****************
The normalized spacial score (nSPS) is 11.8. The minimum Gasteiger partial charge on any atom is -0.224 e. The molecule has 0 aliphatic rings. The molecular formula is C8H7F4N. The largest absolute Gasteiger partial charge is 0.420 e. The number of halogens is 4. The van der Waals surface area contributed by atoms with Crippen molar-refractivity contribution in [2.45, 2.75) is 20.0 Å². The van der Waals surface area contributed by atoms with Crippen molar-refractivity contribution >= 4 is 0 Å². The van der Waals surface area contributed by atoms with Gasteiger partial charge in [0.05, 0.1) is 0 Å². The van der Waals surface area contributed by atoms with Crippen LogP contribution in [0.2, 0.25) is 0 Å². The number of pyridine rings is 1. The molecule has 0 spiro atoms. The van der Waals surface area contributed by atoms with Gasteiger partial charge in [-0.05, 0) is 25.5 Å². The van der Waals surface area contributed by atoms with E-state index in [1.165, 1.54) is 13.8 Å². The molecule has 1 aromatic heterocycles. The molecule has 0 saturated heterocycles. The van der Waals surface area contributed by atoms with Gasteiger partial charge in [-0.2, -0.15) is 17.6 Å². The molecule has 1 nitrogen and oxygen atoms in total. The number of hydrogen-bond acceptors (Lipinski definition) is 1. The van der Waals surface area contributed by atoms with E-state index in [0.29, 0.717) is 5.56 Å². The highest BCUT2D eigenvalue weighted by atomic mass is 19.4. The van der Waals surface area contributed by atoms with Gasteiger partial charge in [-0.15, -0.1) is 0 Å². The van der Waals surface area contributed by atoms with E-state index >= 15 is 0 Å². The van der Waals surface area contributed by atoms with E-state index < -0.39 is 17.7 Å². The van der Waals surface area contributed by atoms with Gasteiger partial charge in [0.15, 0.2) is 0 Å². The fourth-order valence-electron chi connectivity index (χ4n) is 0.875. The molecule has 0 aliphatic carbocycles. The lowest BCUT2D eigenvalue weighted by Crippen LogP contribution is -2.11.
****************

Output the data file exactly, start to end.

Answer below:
The normalized spacial score (nSPS) is 11.8. The minimum Gasteiger partial charge on any atom is -0.224 e. The molecule has 0 aliphatic rings. The molecular formula is C8H7F4N. The largest absolute Gasteiger partial charge is 0.420 e. The number of halogens is 4. The van der Waals surface area contributed by atoms with Crippen molar-refractivity contribution in [2.45, 2.75) is 20.0 Å². The van der Waals surface area contributed by atoms with Crippen molar-refractivity contribution >= 4 is 0 Å². The van der Waals surface area contributed by atoms with Gasteiger partial charge in [0.05, 0.1) is 0 Å². The van der Waals surface area contributed by atoms with Crippen LogP contribution in [0.2, 0.25) is 0 Å². The number of pyridine rings is 1. The molecule has 0 spiro atoms. The van der Waals surface area contributed by atoms with Gasteiger partial charge in [-0.05, 0) is 25.5 Å². The van der Waals surface area contributed by atoms with E-state index in [1.165, 1.54) is 13.8 Å². The molecule has 1 aromatic heterocycles. The molecule has 0 saturated heterocycles. The van der Waals surface area contributed by atoms with Gasteiger partial charge in [-0.2, -0.15) is 17.6 Å². The molecule has 1 nitrogen and oxygen atoms in total. The number of hydrogen-bond acceptors (Lipinski definition) is 1. The van der Waals surface area contributed by atoms with E-state index in [0.29, 0.717) is 5.56 Å². The highest BCUT2D eigenvalue weighted by atomic mass is 19.4. The van der Waals surface area contributed by atoms with Gasteiger partial charge in [-0.15, -0.1) is 0 Å². The van der Waals surface area contributed by atoms with E-state index >= 15 is 0 Å². The van der Waals surface area contributed by atoms with E-state index < -0.39 is 17.7 Å². The van der Waals surface area contributed by atoms with Gasteiger partial charge in [0.15, 0.2) is 0 Å². The fourth-order valence-electron chi connectivity index (χ4n) is 0.875. The molecule has 0 aliphatic carbocycles. The lowest BCUT2D eigenvalue weighted by Crippen LogP contribution is -2.11.